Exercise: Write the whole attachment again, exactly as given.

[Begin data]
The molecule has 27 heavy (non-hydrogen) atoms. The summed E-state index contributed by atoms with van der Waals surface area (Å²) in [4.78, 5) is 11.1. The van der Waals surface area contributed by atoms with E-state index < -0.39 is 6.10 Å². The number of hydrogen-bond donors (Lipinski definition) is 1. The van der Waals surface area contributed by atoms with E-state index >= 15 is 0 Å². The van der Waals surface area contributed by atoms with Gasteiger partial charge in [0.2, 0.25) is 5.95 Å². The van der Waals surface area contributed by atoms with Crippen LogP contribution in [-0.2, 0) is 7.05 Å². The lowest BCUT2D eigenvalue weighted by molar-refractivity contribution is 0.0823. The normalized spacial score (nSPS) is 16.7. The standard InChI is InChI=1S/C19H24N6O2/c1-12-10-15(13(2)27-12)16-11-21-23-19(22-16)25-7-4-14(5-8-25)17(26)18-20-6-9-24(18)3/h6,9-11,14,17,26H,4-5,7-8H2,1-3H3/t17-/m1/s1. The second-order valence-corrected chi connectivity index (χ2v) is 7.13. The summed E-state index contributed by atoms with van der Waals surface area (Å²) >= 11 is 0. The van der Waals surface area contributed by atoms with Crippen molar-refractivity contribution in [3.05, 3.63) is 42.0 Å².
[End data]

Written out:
The molecule has 27 heavy (non-hydrogen) atoms. The summed E-state index contributed by atoms with van der Waals surface area (Å²) in [4.78, 5) is 11.1. The van der Waals surface area contributed by atoms with E-state index < -0.39 is 6.10 Å². The number of hydrogen-bond donors (Lipinski definition) is 1. The van der Waals surface area contributed by atoms with E-state index >= 15 is 0 Å². The van der Waals surface area contributed by atoms with Gasteiger partial charge in [0.2, 0.25) is 5.95 Å². The van der Waals surface area contributed by atoms with Crippen LogP contribution in [-0.2, 0) is 7.05 Å². The lowest BCUT2D eigenvalue weighted by molar-refractivity contribution is 0.0823. The normalized spacial score (nSPS) is 16.7. The standard InChI is InChI=1S/C19H24N6O2/c1-12-10-15(13(2)27-12)16-11-21-23-19(22-16)25-7-4-14(5-8-25)17(26)18-20-6-9-24(18)3/h6,9-11,14,17,26H,4-5,7-8H2,1-3H3/t17-/m1/s1. The second-order valence-corrected chi connectivity index (χ2v) is 7.13. The summed E-state index contributed by atoms with van der Waals surface area (Å²) >= 11 is 0. The van der Waals surface area contributed by atoms with Crippen molar-refractivity contribution in [3.05, 3.63) is 42.0 Å².